HP: Enjoy An Even Better Deal Than Warren Buffett

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Thesis

Warren Buffett bought $4.2 billion worth of HP (NYSE:HPQ) equity in April 2022, when the stock was trading at about $40/share. Since then, the stock has derated by about -20% and investors who follow Warren Buffett’s lead with a lag could enjoy a very favorable deal. Trading at a one year forward GAAP P/E of less than x8 and a greater than 3% dividend yield, HPQ stock is dirt cheap, in my opinion.

Personally, I believe that HP should be valued at about $47.51/share, indicating 50% upside. I base my argument on a residual earnings model anchored on analyst consensus EPS.

For reference, HPQ stock is down about 17.5% YTD, versus a loss of about 15.5% for the S&P 500 (SPY).

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About HP

HP Inc. is a multinational information technology company headquartered in Palo Alto. The company has taken a leading competitive positioning in design, manufacturing and distribution of personal computers and related hardware such as PC periphery devices, printers and data centers. HP operates three key segments: personal systems (1), printing (2), and corporate investments (3).

The personal systems segment accounts for about 70% of total sales and offers a variety of IT/PC hardware such as computers, notebooks, workstations, displays and other computer peripherals. The segment also sells software and PC related services. The printing segment is responsible for about 30% of the company’s total revenues and offers printer hardware as well as related supplies and services. The corporate investments segment is negligible in terms of revenues. The segment is focused on HP Labs (new business opportunities), business incubation, and investment projects.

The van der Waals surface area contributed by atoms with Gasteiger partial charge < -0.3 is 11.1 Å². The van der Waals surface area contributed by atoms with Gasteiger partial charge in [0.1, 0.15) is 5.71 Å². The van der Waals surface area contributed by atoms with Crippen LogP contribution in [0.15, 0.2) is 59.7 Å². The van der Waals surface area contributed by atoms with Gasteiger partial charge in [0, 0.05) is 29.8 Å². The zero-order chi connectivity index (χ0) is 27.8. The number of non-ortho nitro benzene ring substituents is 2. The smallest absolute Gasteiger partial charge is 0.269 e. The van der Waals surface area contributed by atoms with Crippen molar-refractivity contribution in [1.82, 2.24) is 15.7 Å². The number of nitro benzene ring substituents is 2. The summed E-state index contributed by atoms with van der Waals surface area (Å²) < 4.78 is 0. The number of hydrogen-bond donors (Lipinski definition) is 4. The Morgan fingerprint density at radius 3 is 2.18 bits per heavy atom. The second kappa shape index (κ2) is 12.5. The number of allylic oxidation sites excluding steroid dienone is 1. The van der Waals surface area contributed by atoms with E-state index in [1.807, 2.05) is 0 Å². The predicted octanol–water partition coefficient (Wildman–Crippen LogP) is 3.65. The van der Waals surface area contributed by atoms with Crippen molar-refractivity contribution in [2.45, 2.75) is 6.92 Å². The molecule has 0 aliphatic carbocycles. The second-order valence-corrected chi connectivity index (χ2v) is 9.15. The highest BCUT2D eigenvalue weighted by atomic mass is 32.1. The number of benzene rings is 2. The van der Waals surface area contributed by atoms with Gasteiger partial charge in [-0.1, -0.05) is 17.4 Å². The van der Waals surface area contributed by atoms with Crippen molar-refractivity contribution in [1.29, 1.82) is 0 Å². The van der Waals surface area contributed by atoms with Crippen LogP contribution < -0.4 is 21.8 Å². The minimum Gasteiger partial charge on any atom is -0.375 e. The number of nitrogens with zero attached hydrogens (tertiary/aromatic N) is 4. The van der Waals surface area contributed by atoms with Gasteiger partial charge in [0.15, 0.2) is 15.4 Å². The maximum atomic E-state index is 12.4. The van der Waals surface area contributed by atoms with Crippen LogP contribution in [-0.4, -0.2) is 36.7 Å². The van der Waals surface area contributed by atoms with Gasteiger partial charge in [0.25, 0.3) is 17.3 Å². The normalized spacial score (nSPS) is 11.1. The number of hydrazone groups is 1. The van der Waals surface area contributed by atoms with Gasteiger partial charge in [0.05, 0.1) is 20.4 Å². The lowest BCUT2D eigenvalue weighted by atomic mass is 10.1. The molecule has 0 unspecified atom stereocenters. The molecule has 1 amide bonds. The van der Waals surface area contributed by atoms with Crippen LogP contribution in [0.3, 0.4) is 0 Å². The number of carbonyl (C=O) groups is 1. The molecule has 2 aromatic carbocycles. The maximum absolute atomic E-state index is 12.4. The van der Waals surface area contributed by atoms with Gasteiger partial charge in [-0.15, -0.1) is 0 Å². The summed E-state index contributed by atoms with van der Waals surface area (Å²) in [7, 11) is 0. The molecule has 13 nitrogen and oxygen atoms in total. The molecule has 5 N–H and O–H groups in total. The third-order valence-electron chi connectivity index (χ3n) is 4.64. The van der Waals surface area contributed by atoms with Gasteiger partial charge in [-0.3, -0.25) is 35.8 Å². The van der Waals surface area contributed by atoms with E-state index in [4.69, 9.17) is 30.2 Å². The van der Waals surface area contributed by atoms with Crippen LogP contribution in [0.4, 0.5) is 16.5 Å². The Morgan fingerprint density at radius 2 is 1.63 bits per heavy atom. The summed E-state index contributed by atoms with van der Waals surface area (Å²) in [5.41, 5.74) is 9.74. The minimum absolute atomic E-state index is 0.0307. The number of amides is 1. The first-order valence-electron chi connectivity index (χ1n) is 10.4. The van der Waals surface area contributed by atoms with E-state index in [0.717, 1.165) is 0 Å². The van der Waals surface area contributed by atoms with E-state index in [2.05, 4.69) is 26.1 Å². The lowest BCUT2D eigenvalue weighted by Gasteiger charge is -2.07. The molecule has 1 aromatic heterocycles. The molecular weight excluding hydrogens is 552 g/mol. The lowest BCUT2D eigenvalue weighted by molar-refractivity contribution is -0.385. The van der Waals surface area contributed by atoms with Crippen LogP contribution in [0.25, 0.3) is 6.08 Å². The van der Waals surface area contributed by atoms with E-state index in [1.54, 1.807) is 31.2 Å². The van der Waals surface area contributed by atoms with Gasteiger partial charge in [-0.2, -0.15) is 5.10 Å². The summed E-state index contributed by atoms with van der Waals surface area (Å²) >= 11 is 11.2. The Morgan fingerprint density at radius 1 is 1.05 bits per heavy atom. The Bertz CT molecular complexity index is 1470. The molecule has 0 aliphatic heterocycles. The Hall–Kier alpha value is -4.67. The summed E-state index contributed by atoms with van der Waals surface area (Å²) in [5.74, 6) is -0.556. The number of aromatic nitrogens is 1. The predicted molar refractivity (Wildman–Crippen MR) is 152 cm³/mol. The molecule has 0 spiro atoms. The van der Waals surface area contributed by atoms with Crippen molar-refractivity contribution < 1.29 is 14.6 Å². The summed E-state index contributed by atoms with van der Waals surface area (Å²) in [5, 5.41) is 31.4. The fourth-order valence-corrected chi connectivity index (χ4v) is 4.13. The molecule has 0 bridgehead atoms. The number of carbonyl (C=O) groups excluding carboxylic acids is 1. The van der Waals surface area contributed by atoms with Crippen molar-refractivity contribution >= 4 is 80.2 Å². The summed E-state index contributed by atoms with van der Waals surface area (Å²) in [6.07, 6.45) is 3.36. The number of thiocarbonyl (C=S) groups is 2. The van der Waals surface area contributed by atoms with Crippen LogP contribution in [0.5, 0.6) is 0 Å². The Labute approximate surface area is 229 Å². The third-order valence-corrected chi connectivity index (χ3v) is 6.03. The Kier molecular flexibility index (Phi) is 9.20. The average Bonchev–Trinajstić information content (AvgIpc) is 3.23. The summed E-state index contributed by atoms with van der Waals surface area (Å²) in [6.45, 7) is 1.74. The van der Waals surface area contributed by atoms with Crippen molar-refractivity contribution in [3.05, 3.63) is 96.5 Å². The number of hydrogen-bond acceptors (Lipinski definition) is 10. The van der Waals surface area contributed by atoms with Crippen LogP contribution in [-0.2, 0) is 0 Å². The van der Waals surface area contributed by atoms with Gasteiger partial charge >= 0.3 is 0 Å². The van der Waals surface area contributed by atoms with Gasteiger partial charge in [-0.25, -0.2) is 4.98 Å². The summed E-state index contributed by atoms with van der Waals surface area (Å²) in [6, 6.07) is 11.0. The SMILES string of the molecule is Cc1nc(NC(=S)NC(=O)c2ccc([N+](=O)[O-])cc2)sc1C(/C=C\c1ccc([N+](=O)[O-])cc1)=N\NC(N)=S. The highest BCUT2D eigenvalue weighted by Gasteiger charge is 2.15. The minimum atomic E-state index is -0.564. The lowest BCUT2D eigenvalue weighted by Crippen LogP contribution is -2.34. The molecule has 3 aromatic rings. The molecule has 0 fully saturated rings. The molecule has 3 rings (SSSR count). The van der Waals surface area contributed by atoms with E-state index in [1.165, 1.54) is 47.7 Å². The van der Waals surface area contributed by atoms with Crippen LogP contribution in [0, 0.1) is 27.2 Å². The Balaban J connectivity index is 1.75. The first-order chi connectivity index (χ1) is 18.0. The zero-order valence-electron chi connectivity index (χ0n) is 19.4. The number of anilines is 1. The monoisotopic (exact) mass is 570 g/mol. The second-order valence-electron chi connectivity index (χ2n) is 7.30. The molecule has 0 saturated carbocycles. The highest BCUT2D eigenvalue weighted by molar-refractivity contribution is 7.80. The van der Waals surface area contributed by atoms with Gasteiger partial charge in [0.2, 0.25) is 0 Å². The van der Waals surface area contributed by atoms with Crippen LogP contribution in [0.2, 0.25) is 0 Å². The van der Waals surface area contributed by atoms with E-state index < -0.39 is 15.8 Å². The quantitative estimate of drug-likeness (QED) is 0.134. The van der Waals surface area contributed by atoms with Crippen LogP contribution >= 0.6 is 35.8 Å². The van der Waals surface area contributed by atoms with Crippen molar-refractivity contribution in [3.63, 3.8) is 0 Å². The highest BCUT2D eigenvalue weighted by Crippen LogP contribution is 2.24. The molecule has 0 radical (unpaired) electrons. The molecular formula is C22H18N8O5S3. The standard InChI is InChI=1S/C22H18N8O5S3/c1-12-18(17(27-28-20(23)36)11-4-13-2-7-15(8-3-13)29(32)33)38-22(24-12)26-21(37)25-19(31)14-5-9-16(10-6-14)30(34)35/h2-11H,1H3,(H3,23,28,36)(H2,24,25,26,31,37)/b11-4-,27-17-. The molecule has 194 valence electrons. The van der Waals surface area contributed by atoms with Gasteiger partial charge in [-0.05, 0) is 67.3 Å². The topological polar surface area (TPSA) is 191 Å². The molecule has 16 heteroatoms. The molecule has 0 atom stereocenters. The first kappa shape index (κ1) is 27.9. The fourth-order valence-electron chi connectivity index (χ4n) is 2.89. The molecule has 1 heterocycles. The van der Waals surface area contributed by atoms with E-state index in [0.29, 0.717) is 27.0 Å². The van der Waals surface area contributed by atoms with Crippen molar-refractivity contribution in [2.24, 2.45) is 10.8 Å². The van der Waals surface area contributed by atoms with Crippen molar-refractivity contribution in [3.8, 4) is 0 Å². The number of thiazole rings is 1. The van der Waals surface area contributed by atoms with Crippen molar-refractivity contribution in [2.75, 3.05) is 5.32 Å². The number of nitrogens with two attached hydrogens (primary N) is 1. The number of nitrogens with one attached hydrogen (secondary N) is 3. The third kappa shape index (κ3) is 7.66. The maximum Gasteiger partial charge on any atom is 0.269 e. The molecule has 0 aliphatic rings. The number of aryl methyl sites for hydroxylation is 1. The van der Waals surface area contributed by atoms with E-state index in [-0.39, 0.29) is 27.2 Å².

HP Inc. was founded in 1939 and defines its mission as follows:

HP Inc. is a technology company that believes one thoughtful idea has the power to change the world. Its product and service portfolio of personal systems, printers, and 3D printing solutions helps bring these ideas to life.

Strong Fundamentals

Buying HP stock offers investors exposure to steady revenue growth and value accumulation. From 2018 to 2021, HP increased revenues from $58.5 billion to $63.5 billion, representing a CAGR of almost 3%–in line with nominal GDP growth. However, on the backdrop of a material gross margin expansion, the company managed to increase operating income at a much higher CAGR of 10%: increasing from $4.32 to $5.81. The higher profitability was not achieved at the expense of high-quality investments. In fact, over the same period, R&D expenses increased from $1.4 billion to $1.9 billion.

HP’s balance sheet is strong. As of June 30, the company had $4.5 billion of cash and short term investments against $10.2 billion of total debt. In my opinion, HP’s net debt position is easily manageable in relation to the company’s strong annual cash from operations of $6.1 billion (TTM reference).

Consequently, I argue that HPQ’s attractive >3% dividend yield is sustainable.